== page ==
Bapsi Sidhwa (background: Pakistani)
Year of publishing: 1983
Publisher: Jonathan Cape (1st edition), (2nd edition in 2005 by Sama Editorial and Publishing Services)
Number of pages: 226
A little girl finds herself all alone and lost amidst the riots that were taking place in certain parts of Punjab as the aftermath of the partition between India and Pakistan. Qasim, a tribesman from the mountains happens to be at the same spot also finding his ways out of the riots. With no one around and not having the heart to leave the little girl to her fate, Qasim decides to adopt the girl, names her Zaitoon and heads to find their destination in Pakistan.
Zaitoon was beautifully brought up by Qasim and leads a happy life in the glittering city of Lahore in Pakistan until her father decides to marry her off to a fellow tribesman from the mountains. The girl turns only 15 years old. With no heart to refuse the wishes of her father, she agrees into marriage only to find herself surrounded with the harsh realities of life.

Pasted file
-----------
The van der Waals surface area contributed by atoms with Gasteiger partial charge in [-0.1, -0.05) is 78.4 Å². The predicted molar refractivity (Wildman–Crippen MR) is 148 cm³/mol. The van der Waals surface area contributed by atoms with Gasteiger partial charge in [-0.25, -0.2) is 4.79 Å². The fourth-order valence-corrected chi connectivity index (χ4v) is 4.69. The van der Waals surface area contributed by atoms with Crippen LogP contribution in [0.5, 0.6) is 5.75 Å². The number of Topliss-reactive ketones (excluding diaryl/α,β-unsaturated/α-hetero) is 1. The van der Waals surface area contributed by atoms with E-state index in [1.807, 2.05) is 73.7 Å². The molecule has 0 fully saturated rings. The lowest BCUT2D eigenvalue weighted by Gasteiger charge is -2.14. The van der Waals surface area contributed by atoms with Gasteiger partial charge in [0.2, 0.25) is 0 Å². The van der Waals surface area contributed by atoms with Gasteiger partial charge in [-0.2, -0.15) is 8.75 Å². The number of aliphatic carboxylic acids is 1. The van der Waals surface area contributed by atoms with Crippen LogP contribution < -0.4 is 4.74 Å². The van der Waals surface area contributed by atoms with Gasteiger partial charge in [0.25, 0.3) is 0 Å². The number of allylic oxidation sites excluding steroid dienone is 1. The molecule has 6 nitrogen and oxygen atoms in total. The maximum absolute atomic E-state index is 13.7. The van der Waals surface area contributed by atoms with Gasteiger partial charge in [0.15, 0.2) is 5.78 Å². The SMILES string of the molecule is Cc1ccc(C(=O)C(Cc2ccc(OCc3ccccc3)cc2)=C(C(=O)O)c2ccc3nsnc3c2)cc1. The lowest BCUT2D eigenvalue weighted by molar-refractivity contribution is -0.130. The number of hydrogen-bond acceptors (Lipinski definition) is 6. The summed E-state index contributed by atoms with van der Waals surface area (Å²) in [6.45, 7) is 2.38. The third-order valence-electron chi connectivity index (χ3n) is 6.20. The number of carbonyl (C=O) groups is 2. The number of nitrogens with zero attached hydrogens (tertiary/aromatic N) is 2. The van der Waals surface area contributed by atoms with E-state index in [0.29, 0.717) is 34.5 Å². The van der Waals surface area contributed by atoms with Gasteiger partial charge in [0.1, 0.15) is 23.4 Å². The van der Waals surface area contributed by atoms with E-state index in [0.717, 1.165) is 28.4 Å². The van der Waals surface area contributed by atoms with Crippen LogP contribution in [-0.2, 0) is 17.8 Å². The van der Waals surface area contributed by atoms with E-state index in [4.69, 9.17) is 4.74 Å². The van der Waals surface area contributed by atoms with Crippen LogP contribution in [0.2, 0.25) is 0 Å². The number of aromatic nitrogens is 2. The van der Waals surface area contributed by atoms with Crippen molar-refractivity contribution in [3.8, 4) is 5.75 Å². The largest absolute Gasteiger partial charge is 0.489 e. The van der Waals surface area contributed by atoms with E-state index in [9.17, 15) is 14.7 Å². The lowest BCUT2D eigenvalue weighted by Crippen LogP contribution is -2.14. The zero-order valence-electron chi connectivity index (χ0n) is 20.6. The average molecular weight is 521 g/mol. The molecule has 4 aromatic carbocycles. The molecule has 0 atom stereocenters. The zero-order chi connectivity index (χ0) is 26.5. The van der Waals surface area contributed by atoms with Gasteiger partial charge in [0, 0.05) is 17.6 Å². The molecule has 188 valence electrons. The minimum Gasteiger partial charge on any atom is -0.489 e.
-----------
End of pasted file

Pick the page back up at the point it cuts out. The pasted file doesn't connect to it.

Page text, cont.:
Zaitoon faces the harsh treatments, constant beatings and humiliations in the hands of her husband who knows no love but savagery embedded in him through years of tribes’ culture. It is then when she garners all her will power and courage to find out a way for herself.
Will she find her way? Will she be successful in getting away from the ill fated life in the mountains? What kinds of struggles await her on her pursuit to her freedom? Will she finally gain her freedom?
These are the questions one will be tempted to probe as you read the book and it makes the reader wants to turn the last page to see what happens to Zaitoon.
Beautifully crafted in imageries and lyrics, Bapsi Sidwa tells us the tale of the struggling life of Zaitton through the portrayal of the culture and tradition of the city the author was brought up with. The introduction to the author by Aamer Hussein says that ‘The Bride’ is based on a true and tragic story but webbed very beautifully into a work of fiction by the author.
Personally, I enjoyed the book because for me reading different authors gives me insights into the glimpses of the culture and tradition of the country the author hails from. Reading Bapsi Sidwa has taken me through the different aspects of the lives of women in a culture of subjugation and control by men.
Note: The book is gifted to me by a young friend who had graduated recently and is following his passion by practicing freelance photography. He had the opportunity to travel to Pakistan by virtue of his practice as a Radio Jockey at ‘The Centennial Radio’ Thank you Zhonba for this precious gift.